The poor you will always have with you… Matthew 26:11

Poverty, in this goal, is specific. It talks about reducing the number of people in the world living on less than $1.25 per day to zero by 2030, as well as a host of other measurements. It is about numbers, hard cash and economic deprivation, it may sound crude and inappropriately material, but we know it matters.

It matters to Christians too. Christianity, from the creation of heaven and earth, through the incarnation, to the renewal of all things is a very material faith – stuff matters. Various attempts down the years have attempted to over-spiritualise life and faith, sometimes out of sympathy for the poor, but they ultimately fail. Poverty – hard, real, grinding poverty matters to God.

When the Bible talks about the poor, as it often does, it almost always means the materially poor. Occasional talk of the ‘poor in spirit’ should never blind us to that or cause us to re-interpret the whole. A whole host of verses from all over the Bible make this point. Suffice it to say, take the call to fight the injustice of material poverty out of the Bible and we are left with a text full of holes. 

But one verse remains. A stark, seemingly irritatingly clear verse, made all the more so as it comes from the lips of Jesus himself and is repeated in three of the four gospels. A well-known and dangerous verse because it has the capacity to self-justify our ambivalence, to provide a God ordained reason for our negativity, our lack of action, and our disobedience. If ‘the poor will always be with us’ then Goal 1 is a non-starter. We can do our bit, but our ambition is invariably limited, our hopes diminished, our enthusiasm quashed, all on the say so of Jesus. But what if we have got it wrong, and this record of a conversation between Jesus and Judas is not the bold statement of absolute, inevitable, eternal truth that we so easily, and conveniently, take it for? What if Judas is being reminded that to engage in a specific act of worship need not get in the way of the ongoing requirement to serve the poor, who will always present a pressing claim to his attention? We are not Judas. We live in the first generation in history that has the capacity to eliminate extreme poverty. Between 1990 and 2015 1 billion people have been lifted out of extreme poverty, that is half of the total.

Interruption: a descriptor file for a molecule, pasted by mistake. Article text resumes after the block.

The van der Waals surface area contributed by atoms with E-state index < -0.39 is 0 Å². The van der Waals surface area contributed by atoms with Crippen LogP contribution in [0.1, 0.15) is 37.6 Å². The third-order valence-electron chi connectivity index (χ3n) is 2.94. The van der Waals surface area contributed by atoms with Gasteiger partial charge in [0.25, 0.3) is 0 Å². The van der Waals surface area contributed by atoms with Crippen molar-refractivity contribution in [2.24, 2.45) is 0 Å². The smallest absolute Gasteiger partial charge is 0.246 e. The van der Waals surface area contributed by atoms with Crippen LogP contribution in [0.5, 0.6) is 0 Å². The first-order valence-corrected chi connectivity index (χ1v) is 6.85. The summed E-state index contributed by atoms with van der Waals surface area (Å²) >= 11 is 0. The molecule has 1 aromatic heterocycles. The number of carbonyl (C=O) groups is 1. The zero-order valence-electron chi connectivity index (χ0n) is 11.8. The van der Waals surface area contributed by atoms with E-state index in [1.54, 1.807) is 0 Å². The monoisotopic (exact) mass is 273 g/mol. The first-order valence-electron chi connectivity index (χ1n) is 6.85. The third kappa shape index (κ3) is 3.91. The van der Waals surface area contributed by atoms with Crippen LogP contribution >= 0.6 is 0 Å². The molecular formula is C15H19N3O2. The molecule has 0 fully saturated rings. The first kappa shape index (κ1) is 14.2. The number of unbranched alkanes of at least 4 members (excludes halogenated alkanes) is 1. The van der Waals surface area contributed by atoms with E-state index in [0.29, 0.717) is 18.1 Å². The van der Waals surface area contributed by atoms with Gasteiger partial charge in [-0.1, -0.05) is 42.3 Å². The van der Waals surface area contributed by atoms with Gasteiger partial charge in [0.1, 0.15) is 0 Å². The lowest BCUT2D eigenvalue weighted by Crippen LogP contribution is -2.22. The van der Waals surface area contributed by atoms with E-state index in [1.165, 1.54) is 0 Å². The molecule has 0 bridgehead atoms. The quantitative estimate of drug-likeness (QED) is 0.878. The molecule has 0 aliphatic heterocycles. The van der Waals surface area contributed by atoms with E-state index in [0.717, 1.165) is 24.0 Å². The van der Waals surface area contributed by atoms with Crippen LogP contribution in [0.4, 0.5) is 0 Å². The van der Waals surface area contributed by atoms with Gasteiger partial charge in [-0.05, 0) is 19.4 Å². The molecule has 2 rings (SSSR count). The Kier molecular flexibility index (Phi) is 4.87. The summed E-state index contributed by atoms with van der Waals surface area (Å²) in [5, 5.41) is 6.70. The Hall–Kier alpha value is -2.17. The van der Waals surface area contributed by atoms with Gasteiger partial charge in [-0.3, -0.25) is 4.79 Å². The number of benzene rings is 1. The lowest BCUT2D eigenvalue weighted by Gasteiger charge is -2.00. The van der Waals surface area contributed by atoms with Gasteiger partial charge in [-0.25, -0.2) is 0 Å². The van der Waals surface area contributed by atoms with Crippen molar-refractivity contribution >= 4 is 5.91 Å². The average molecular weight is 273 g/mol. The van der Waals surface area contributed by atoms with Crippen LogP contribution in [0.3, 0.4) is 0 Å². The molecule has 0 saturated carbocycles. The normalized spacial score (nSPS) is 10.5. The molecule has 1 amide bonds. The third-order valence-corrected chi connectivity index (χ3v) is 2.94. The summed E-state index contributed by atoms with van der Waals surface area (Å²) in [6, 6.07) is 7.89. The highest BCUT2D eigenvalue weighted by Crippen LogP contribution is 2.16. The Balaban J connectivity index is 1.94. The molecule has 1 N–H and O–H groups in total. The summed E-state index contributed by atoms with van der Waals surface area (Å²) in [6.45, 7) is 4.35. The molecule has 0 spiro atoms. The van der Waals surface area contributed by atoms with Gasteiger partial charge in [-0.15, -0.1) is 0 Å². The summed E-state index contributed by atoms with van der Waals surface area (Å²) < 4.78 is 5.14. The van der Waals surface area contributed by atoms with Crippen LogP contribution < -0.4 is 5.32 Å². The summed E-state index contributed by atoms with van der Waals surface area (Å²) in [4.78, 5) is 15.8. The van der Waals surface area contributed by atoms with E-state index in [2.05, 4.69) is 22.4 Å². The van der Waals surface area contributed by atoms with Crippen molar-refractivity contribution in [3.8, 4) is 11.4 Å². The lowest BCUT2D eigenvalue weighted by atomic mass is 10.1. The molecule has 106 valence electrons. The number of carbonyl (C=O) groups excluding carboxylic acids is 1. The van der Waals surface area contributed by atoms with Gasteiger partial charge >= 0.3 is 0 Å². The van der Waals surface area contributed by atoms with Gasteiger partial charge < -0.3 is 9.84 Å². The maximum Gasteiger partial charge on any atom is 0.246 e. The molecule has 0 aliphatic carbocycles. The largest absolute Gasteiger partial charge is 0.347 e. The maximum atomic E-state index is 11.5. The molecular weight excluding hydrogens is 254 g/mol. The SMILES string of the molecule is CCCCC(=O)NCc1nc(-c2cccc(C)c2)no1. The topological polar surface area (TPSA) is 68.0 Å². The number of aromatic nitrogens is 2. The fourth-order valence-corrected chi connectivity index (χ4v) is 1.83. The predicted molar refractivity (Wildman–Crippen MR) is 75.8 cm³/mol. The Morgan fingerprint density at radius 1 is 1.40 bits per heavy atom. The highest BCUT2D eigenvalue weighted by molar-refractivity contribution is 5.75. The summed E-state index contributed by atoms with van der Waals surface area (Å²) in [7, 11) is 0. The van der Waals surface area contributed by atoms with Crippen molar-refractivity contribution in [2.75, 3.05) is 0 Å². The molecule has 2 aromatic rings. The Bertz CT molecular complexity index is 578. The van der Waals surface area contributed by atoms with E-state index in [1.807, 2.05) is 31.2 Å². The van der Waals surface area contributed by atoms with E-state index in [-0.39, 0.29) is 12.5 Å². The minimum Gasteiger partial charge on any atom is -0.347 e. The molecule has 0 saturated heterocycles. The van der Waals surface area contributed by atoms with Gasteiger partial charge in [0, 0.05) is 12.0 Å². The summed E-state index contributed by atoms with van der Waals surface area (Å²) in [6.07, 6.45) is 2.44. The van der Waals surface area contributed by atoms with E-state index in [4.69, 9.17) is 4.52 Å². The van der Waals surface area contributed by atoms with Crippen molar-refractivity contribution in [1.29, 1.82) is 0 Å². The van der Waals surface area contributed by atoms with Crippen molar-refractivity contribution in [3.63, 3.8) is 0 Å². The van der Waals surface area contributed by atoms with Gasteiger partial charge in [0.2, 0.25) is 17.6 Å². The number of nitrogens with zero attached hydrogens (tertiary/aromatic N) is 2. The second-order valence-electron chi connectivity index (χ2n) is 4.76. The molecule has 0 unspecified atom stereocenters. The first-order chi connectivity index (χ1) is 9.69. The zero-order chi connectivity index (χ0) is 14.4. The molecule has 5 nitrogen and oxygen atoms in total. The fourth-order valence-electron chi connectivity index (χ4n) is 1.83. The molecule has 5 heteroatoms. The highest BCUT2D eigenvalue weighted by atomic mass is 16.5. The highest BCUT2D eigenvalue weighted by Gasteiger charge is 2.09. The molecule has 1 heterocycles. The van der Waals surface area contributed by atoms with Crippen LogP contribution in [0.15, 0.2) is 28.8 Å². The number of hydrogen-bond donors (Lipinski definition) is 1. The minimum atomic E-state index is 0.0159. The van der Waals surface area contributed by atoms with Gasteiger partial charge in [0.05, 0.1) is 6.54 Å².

As Christians approach this goal, justification is hardly required. More encouragement is needed that it can be achieved and it is God’s heartfelt desire that poverty should be ended, now!




  • What is your dream for children living in poverty?
  • What Bible verses or stories immediately come to mind when you think of ‘poverty’?
  • Are you comfortable with the interpretation of Matthew 26:11 given here or do you think it means something different?
  • Did you know 30 million children are growing up poor in the world’s richest countries? What is your church doing to lift children out of poverty in your community?


Personal – Sponsor a Compassion child, support their RESPOND Initiative or become a Prayer Partner.

Local – Develop a plan for your church to help support those living in poverty in your community.

National – Go and see a ‘Compassion Experience’ at various events across the country.

Global poverty is a broad and complex issue. Compassion strives to impact Goal 1 – NO POVERTY – with a relentless passion to empower every child left vulnerable by poverty. Its approach to eradicate poverty is church based, child focused and Christ centred. 

Compassion works in developing countries in partnership with local churches and connects children in critical need to a caring sponsor. It tackles the broader effects of poverty on a community through its RESPOND programme. Compassion empowers children to break free from poverty, by providing access to medical care, food and education. Its holistic approach tackles poverty in all forms including spiritual, physical, social and economic poverty. Compassion’s long-term goal to eradicate poverty is reflected through its involvement from pre-natal care all the way through to leadership development with occupational training for young adults. This ensures that the most vulnerable children are supported from birth to adulthood.